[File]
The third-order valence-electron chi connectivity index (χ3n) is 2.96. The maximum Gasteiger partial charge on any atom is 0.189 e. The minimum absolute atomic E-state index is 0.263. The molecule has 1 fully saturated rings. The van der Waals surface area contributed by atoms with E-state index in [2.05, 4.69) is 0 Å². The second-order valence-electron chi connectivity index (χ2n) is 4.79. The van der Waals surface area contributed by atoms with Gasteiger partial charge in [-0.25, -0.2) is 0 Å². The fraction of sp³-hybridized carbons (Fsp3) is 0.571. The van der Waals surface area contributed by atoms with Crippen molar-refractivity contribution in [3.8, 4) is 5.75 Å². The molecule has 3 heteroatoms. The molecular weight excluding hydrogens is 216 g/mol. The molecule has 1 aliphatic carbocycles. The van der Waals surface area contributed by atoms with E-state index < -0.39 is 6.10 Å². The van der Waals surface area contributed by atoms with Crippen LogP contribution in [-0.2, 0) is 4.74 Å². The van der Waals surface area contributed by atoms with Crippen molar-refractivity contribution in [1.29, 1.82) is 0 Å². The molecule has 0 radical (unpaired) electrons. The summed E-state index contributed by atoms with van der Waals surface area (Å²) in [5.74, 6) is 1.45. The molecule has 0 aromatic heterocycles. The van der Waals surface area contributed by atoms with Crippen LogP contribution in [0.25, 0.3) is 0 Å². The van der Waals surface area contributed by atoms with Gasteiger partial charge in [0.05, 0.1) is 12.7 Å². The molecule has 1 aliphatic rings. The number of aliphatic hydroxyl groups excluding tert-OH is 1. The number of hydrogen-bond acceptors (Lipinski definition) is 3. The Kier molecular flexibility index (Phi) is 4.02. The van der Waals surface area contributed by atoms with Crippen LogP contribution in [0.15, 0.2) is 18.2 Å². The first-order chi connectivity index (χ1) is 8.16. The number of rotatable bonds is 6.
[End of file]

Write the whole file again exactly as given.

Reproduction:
The third-order valence-electron chi connectivity index (χ3n) is 2.96. The maximum Gasteiger partial charge on any atom is 0.189 e. The minimum absolute atomic E-state index is 0.263. The molecule has 1 fully saturated rings. The van der Waals surface area contributed by atoms with E-state index in [2.05, 4.69) is 0 Å². The second-order valence-electron chi connectivity index (χ2n) is 4.79. The van der Waals surface area contributed by atoms with Gasteiger partial charge in [-0.25, -0.2) is 0 Å². The fraction of sp³-hybridized carbons (Fsp3) is 0.571. The van der Waals surface area contributed by atoms with Crippen molar-refractivity contribution in [3.8, 4) is 5.75 Å². The molecule has 3 heteroatoms. The molecular weight excluding hydrogens is 216 g/mol. The molecule has 1 aliphatic carbocycles. The van der Waals surface area contributed by atoms with E-state index < -0.39 is 6.10 Å². The van der Waals surface area contributed by atoms with Crippen LogP contribution in [-0.2, 0) is 4.74 Å². The van der Waals surface area contributed by atoms with Crippen molar-refractivity contribution in [1.29, 1.82) is 0 Å². The molecule has 0 radical (unpaired) electrons. The summed E-state index contributed by atoms with van der Waals surface area (Å²) in [5.74, 6) is 1.45. The molecule has 0 aromatic heterocycles. The van der Waals surface area contributed by atoms with Crippen LogP contribution in [0.25, 0.3) is 0 Å². The van der Waals surface area contributed by atoms with Gasteiger partial charge in [0.05, 0.1) is 12.7 Å². The molecule has 1 aliphatic rings. The number of aliphatic hydroxyl groups excluding tert-OH is 1. The number of hydrogen-bond acceptors (Lipinski definition) is 3. The Kier molecular flexibility index (Phi) is 4.02. The van der Waals surface area contributed by atoms with Crippen LogP contribution in [0.15, 0.2) is 18.2 Å². The first-order chi connectivity index (χ1) is 8.16. The number of rotatable bonds is 6.